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Arrested Vatican prelate in new money laundering charge

By Philip Pullella VATICAN CITY (Reuters) - A former Vatican prelate on trial for an alleged plot to smuggle 20 million euros into Italy was further charged on Tuesday with laundering millions through the Vatican bank, police said. Monsignor Nunzio Scarano and two other people served with arrest warrants were suspected of money laundering and making false statements, police said. The others were Father Luigi Noli, a friend of Scarano suspended from his Vatican job last year, and a notary. Fifty-two others were being investigated.

Vatican monsignor on trial for alleged smuggling accused of money-laundering via Vatican bank

VATICAN CITY - A Vatican monsignor already on trial for allegedly plotting to smuggle 20 million euros ($26 million) from Switzerland to Italy was arrested Tuesday in a separate case for allegedly using his Vatican bank accounts to launder money. Financial police in the southern Italian city of Salerno said Monsignor Nunzio Scarano, dubbed "Monsignor 500" for his purported favoured banknotes, had transferred millions of euros in fictitious donations from offshore companies through his accounts at the Vatican's Institute for Religious Works.

Ex-Vatican accountant hit with new laundering charge

A former Vatican accountant already under house arrest and on trial for alleged corruption and attempted money laundering has been notified of fresh charges against him, Italy's financial police said on Tuesday. The police said in a statement that they had seized Monsignor Nunzio Scarano's luxury 17-room apartment and blocked nearly 9.0 million euros ($12 million) on current accounts linked to the senior Italian cleric.

Italy seizes Vatican account in new laundering probe

A former Vatican accountant already under house arrest and on trial for alleged corruption and attempted money laundering has been notified of fresh charges against him, Italy's financial police said on Tuesday. The police said they had seized Monsignor Nunzio Scarano's luxury 17-room apartment as well as nearly 9.0 million euros ($12 million) on current accounts, including 2.2 million held in the Vatican bank.

Pope removes cardinals in shake-up of Vatican bank

By Philip Pullella VATICAN CITY (Reuters) - Pope Francis shook up the scandal-plagued Vatican bank on Wednesday, removing four of five cardinals from an oversight body in a break with the clerical financial establishment he inherited from his predecessor. It was his latest move to get to grips with an institution that has often been an embarrassment for the Holy See and which he has vowed to either reform or close.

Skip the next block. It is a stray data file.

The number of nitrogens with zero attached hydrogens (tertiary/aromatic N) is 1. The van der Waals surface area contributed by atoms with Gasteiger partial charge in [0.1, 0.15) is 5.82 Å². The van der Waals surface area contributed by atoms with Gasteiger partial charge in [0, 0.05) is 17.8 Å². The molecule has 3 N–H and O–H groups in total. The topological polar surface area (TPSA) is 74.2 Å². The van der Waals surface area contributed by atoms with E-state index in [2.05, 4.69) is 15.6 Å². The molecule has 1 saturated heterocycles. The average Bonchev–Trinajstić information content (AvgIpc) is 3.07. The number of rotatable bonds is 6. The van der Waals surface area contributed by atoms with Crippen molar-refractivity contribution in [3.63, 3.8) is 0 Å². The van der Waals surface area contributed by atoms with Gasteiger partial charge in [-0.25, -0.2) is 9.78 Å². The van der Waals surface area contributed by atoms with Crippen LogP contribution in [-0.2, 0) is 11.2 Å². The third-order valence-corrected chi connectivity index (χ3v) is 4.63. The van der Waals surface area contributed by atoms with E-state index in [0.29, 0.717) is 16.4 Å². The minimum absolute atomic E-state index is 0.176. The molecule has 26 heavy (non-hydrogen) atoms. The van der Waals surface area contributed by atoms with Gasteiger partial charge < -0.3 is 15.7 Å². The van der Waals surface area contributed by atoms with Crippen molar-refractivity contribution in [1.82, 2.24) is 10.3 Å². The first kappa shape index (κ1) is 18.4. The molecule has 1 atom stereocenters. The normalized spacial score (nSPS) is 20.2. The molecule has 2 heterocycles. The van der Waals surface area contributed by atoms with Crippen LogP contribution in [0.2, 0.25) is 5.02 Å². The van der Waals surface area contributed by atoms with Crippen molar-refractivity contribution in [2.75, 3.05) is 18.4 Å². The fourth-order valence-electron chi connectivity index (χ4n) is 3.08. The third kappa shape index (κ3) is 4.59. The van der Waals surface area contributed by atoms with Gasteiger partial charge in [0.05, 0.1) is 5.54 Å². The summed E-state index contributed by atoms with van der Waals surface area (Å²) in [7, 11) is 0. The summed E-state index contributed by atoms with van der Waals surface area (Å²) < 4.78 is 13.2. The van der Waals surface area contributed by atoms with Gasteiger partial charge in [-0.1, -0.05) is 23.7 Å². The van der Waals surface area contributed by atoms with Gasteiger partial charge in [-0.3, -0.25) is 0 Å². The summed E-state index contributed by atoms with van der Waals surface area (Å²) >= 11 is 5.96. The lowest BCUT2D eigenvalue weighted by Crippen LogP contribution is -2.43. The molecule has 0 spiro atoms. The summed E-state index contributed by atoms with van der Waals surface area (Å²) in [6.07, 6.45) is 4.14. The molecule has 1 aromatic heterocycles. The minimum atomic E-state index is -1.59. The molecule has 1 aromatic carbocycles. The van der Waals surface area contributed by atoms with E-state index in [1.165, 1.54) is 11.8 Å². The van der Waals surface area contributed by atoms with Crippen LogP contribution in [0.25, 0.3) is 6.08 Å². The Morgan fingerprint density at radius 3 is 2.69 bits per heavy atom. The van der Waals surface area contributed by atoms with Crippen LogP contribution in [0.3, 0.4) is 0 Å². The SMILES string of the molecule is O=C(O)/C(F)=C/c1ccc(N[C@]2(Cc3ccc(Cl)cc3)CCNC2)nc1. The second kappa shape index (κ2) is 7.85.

Pope removes cardinals in shake-up of Vatican bank

By Philip Pullella VATICAN CITY (Reuters) - Pope Francis shook up the scandal-plagued Vatican bank on Wednesday, removing four of five cardinals from an oversight body in a break with the clerical financial establishment he inherited from his predecessor. It was his latest move to get to grips with an institution that has often been an embarrassment for the Holy See and which he has vowed to either reform or close.

Pope cleans house at troubled Vatican Bank, names new cardinal advisers

VATICAN CITY - Pope Francis made another move to clean house at the troubled Vatican bank on Wednesday, naming a new roster of cardinal advisers to replace the ones who were in place during its latest brushes with scandal. Only one cardinal from the previous commission overseeing the bank's operations, Cardinal Jean-Louis Tauran, survived the cut. Francis on Wednesday named four others to round out the commission, including his hand-picked secretary of state, Cardinal-elect Pietro Parolin, and Francis' close friend Cardinal Santos Abril y Castello.

Finance watchdog approves Vatican reforms, urges bank oversight

By Philip Pullella VATICAN CITY (Reuters) - The Vatican has made significant progress in financial reforms but still risks being used for money laundering unless it strengthens controls, a European watchdog said on Thursday. The 30-page report by Moneyval, a monitoring committee of the Council of Europe, is expected to add impetus to Pope Francis's efforts to clean up the Vatican's finances after decades of scandal.

Finance watchdog approves Vatican reforms, urges bank oversight

By Philip Pullella VATICAN CITY (Reuters) - The Vatican has made significant progress in financial reforms but still risks being used for money laundering unless it strengthens controls, a European watchdog said on Thursday. The 30-page report by Moneyval, a monitoring committee of the Council of Europe, is expected to add impetus to Pope Francis's efforts to clean up the Vatican's finances after decades of scandal.

Trial begins of senior cleric accused of money laundering

The trial of a senior cleric accused of corruption and attempted money laundering at the scandal-plagued Vatican bank opened in Rome on Tuesday, Italian media reported. The court immediately postponed the trial of Nunzio Scarano to December 13, when the first witnesses for the prosecution will be heard, the reports said. Scarano, who was not present in court, was arrested in June on suspicion of having acted as an intermediary for suspect transactions at the Vatican bank -- otherwise known as the Institute for Religious Works (IOR).
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